I’ve been thinking about how stuck I am for, oh, going on a good year now.  So who am I to talk about getting unstuck?  But one of the ways I was stuck was geographically.  I liked where I was living, but there’s only ever been one place that has had my heart.  A place I knew I was meant to be.  And in May 2014, we moved back to this place.  Finally.  After 25 years of living elsewhere.  Finally, we’re back.  Finally, we can afford to be back.  Finally, we accumulated the right combination of education, experience, and risk acceptance to move back to our little town and make a home here.  Sure we had to downsize and change our lifestyle in certain ways.  But sacrifice is also part of getting unstuck. (Hey, I think I just discovered my next blog post topic.  Yay me!).

My hometown, St. Simons Island, Georgia.  No better place on earth - for me.

My hometown, St. Simons Island, Georgia. No better place on earth – for me.

One of my biggest challenges (which I’m sure is shared by others) is paralysis of analysis.  I’ll think about and talk about being stuck.  I’ll lament and complain and get depressed about being stuck. I’ll whine and bitch and moan (and then wonder why suddenly none of my friends are available for lunch dates). But none of that does a damn thing to help me get unstuck.  The only way to get unstuck is to Take Action.  So we took action on the geographic stuckness.  Big Action.

But all action to get unstuck doesn’t have to be Big.  It can be small action.  It’s a lot less daunting to consider small action, taking one tiny baby step in the direction of getting unstuck.

I highly recommend this career book, which is tied to the Myers Briggs Personality Type Inventory.  It's one of my favorites.

I highly recommend this career book, which is tied to the Myers Briggs Personality Type Inventory. It’s one of my favorites.

In the past when I’ve felt stuck in a career (which has happened to me a lot!  I get bored easilly), I haven’t (always) just up and quit a job and gone back to college. I’ve started by having a cup of coffee with someone who was in the career I thought I wanted to be in.  Sometimes it validated my interest, sometimes it made me realize that wasn’t the career for me.  I ❤ career counselors and have talked to a few at colleges and who have private practices.  I’m also a sucker for personality inventories and trying to tie personality traits to careers that appeal.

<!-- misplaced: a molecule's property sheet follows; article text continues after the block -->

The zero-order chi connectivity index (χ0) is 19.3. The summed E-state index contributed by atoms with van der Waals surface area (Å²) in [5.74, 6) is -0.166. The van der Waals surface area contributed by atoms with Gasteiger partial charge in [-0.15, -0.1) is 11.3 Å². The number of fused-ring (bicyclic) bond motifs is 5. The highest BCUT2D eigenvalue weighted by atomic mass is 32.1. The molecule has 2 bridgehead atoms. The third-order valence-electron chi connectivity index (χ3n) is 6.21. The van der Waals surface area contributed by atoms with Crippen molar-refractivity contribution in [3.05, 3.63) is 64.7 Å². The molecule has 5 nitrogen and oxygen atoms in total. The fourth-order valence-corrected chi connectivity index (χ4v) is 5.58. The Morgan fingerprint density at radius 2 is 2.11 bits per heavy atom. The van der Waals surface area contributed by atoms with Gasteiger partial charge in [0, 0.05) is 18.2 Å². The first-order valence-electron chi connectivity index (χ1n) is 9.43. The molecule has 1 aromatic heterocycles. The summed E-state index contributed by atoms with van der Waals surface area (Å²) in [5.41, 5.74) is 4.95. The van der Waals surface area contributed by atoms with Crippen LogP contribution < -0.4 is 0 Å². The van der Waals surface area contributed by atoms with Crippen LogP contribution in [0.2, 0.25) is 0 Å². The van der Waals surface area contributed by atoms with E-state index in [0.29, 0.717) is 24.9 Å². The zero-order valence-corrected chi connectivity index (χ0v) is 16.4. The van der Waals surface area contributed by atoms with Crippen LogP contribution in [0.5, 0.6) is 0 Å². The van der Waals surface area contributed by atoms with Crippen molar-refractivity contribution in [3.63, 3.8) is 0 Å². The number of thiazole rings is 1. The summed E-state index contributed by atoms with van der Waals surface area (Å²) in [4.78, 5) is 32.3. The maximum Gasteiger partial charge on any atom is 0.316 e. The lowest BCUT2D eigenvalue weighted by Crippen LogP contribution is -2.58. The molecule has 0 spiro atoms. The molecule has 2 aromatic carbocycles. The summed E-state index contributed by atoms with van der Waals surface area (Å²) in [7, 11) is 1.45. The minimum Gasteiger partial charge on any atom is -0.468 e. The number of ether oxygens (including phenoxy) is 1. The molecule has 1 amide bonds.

I haven’t personally gotten stuck in education (hence, the four degrees on my wall), but have advised traditional and non-traditional would-be students alize to consider taking a degree or non-degree class or even a workshop in the field they are interested in at a community college to see if they really like it. Online courses make this pretty easy.  When I have wanted to go back to school, I start collecting degree requirements from different schools and programs to see which one “feels” right.  And you are Never. Too. Old.  My oldest student – in an online master’s program, no less – turned 70 just before she graduated.  So take that!

Of the friends I talked to yesterday, one stuck in his career took a job in a field he had previously only volunteered in.  While he’s not sure it’s the “right” place to be for the long haul, he took action and is (a) at least drawing a paycheck and (b) feeling like he’s contributing to society again.  He took action.  The other one, also stuck in her career, quit her job and took a low-stress (and low-pay) job.  Ultimately she realized that it wasn’t worth it to her and she went back to her old employer but in a new position.  Her action led to important information and an improvement in her situation.

Everyone’s different, but we all get stuck at times. When I was single (and wanting to be not-single), I used to say, “The right guy isn’t going to come walking through my living room” (although he did come through the T1 line to my computer–G*d bless online dating for geeks like us).  Likewise, the solution to stuckness isn’t going to come walking through the living room.  We have to go find it.  By taking action.

Carpe baby steps!

Getting Unstuck: If You Do What You’ve Always Done…

I’m stuck.

If you always do what you've always done, you'll always get what you've always gotten.

Variously attributed to Albert Einstein, Mark Twain, and Tony Robbins.